From Fieldnotes to eFieldnotes / Roger Sanjek -- Digital technologies, virtual communities, electronic fieldwork : the slow social science adapts to high-tech Japan / William W. Kelly -- Changes in fieldnotes practice over the past thirty years in U.S. anthropology / Jean E. Jackson -- The digital divide revisited : local and global manifestations / Mary H. Moran -- Writing eFieldnotes : some ethical considerations / Mieke Schrooten -- Filesharing and (im)mortality : from genealogical records to Facebook / Martin Slama -- Doing fieldwork, BRB : locating the field on and with emerging media / Jordan Kraemer -- "Through a screen darkly" : on remote, collaborative fieldwork in the digital age / Jenna Burrell -- Being in fieldwork : collaboration, digital media, and ethnographic practice / Heather A. Horst -- New York parenting discussion boards : eFieldnotes for new research frontiers / Susan W. Tratner -- When fieldnotes seem to write themselves : ethnography online / Bonnie A. Nardi -- The ethnography of inscriptive speech / Graham M. Jones and Bambi B. Schieffelin -- Preservation, sharing, and technological challenges of longitudinal research in the digital age / Lisa Cliggett -- Archiving fieldnotes? Placing "anthropological records" among plural digital worlds / Rena Lederman -- Digital engagements : fieldnotes and queries for anthropology prompted by Iraqi Kurdistan in the information age / Diane E. King.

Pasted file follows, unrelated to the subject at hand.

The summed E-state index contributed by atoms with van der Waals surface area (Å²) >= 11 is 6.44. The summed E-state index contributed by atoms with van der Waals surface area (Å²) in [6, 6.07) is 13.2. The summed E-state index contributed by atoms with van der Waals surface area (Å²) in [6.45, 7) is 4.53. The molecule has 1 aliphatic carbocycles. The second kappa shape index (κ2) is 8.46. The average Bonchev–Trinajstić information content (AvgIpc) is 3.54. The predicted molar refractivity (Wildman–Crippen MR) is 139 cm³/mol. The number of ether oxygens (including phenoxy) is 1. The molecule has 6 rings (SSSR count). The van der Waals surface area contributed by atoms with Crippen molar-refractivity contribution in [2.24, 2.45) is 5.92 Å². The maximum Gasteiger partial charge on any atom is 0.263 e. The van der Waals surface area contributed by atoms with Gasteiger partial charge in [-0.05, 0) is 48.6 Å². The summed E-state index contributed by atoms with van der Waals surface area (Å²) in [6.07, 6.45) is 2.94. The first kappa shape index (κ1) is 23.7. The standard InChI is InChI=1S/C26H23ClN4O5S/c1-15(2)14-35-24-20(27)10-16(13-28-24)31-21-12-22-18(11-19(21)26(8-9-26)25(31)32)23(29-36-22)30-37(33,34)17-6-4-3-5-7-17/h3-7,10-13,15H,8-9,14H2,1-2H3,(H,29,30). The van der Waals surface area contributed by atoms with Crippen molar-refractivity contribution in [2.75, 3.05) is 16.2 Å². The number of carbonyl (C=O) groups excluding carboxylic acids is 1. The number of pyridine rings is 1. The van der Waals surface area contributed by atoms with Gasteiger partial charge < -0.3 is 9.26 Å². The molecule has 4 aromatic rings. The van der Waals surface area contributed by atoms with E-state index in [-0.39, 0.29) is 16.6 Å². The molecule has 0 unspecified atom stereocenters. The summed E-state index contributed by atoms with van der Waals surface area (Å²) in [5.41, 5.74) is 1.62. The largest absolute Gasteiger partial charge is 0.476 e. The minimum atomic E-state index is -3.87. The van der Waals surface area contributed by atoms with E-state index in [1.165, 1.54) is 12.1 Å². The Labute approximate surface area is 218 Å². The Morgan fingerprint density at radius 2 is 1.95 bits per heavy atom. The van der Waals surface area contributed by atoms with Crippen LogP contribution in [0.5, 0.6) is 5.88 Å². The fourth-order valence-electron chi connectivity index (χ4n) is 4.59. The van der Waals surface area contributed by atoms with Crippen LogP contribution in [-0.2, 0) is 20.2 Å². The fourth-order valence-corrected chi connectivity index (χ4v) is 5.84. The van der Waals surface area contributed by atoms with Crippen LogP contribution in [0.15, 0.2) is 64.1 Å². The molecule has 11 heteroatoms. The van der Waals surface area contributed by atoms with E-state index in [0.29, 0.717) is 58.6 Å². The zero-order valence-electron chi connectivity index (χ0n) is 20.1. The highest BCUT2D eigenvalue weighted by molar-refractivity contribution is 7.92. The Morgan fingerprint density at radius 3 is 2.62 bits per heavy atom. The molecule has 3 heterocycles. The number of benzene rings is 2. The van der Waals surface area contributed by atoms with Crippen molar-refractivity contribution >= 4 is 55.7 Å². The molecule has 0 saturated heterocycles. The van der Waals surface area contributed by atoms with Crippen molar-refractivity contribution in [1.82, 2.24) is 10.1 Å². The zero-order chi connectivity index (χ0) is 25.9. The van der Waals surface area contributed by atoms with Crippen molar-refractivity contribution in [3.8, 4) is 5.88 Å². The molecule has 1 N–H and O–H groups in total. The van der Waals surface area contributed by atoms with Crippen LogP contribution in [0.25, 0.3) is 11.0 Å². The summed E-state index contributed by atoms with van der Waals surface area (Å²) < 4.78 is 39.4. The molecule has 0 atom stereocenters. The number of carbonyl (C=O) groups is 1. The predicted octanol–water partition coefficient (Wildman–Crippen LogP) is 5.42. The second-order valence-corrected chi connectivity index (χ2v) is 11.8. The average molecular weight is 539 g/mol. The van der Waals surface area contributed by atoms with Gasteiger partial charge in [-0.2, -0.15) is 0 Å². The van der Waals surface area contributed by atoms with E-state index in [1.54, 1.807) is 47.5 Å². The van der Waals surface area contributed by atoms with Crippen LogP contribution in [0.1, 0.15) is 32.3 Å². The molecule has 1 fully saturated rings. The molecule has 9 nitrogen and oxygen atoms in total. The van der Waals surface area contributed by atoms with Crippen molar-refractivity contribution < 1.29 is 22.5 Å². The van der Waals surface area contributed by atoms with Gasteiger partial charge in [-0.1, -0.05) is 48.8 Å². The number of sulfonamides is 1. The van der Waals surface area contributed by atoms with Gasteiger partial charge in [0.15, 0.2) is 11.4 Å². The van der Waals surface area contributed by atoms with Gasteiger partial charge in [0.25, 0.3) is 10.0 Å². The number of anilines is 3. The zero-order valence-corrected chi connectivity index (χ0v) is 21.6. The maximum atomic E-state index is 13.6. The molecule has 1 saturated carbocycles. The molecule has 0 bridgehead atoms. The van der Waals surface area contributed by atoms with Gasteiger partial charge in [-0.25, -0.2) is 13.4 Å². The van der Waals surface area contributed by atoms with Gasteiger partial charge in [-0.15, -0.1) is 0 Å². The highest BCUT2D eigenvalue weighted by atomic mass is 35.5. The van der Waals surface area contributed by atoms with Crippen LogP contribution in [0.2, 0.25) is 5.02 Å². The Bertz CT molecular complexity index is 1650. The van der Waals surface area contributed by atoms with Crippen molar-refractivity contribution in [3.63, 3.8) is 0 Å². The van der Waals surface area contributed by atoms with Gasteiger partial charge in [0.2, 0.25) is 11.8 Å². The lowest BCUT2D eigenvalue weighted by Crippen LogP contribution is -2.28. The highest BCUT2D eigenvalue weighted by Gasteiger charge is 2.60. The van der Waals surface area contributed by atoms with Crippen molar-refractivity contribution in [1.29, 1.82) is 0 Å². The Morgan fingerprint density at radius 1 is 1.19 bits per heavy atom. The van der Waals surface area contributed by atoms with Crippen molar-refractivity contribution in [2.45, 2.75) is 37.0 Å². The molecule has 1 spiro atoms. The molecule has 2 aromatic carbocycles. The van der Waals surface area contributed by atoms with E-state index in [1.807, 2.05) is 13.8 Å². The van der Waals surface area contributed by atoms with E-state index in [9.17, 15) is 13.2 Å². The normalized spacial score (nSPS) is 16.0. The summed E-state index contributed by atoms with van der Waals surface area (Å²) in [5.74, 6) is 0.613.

Examines how anthropological fieldwork has been affected by technological shifts in the 25 years since the 1990 publication of Fieldnotes : the making of anthropology, edited by Roger Sanjek, published by Cornell University Press.

"In this volume, sixteen distinguished scholars address the impact of digital technologies on how anthropologists do fieldwork and on what they study. With nearly three billion Internet users and more than four and a half billion mobile phone owners today, and with an ever-growing array of electronic devices and information sources, ethnographers confront a vastly different world from just decades ago, when fieldnotes produced by hand and typewriter were the professional norm. Reflecting on fieldwork experiences both off- and online, the contributors survey changes and continuities since the classic volume Fieldnotes: The Makings of Anthropology, edited by Roger Sanjek, was published in 1990. They also confront ethical issues in online fieldwork, the strictures of institutional review boards affecting contemporary research, new forms of digital data and mediated collaboration, shifting boundaries between home and field, and practical and moral aspects of fieldnote recording, curating, sharing, and archiving. The essays draw upon fieldwork in locales ranging from Japan, Liberia, Germany, India, Jamaica, Zambia, to Iraqi Kurdistan, and with diaspora groups of Brazilians in Belgium and Indonesians of Hadhrami Arab descent. In the United States, fieldwork populations include urban mothers of toddlers and young children, teen tech users, Bitcoin traders, World of Warcraft gamers, online texters and bloggers, and anthropologists themselves. With growing interest in both traditional and digital ethnographic methods, scholars and students in anthropology and sociology, as well as in computer and information sciences, linguistics, social work, communications, media studies, design, management, and policy fields, will find much of value in this engaging and accessibly written volume."--Publisher's description.